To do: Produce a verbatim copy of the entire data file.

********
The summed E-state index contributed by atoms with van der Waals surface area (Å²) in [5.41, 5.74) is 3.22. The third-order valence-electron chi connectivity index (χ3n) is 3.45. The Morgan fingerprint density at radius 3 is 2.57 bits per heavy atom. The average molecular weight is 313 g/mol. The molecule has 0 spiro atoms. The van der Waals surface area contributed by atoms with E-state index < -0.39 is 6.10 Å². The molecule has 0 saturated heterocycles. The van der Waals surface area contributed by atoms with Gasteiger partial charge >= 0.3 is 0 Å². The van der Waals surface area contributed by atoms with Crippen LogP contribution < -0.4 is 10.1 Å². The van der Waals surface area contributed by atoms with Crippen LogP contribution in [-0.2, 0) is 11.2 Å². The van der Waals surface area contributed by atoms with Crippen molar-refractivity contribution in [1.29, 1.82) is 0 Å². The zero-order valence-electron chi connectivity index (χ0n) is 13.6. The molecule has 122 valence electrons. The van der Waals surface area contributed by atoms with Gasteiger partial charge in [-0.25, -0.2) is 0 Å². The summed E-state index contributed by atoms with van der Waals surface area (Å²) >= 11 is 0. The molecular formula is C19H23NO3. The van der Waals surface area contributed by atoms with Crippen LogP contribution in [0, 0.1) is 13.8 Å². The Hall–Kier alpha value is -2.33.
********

The summed E-state index contributed by atoms with van der Waals surface area (Å²) in [5.41, 5.74) is 3.22. The third-order valence-electron chi connectivity index (χ3n) is 3.45. The Morgan fingerprint density at radius 3 is 2.57 bits per heavy atom. The average molecular weight is 313 g/mol. The molecule has 0 spiro atoms. The van der Waals surface area contributed by atoms with E-state index < -0.39 is 6.10 Å². The molecule has 0 saturated heterocycles. The van der Waals surface area contributed by atoms with Gasteiger partial charge >= 0.3 is 0 Å². The van der Waals surface area contributed by atoms with Crippen LogP contribution < -0.4 is 10.1 Å². The van der Waals surface area contributed by atoms with Crippen LogP contribution in [-0.2, 0) is 11.2 Å². The van der Waals surface area contributed by atoms with Crippen molar-refractivity contribution in [1.29, 1.82) is 0 Å². The zero-order valence-electron chi connectivity index (χ0n) is 13.6. The molecule has 122 valence electrons. The van der Waals surface area contributed by atoms with Gasteiger partial charge in [-0.25, -0.2) is 0 Å². The summed E-state index contributed by atoms with van der Waals surface area (Å²) >= 11 is 0. The molecular formula is C19H23NO3. The van der Waals surface area contributed by atoms with Crippen LogP contribution in [0, 0.1) is 13.8 Å². The Hall–Kier alpha value is -2.33.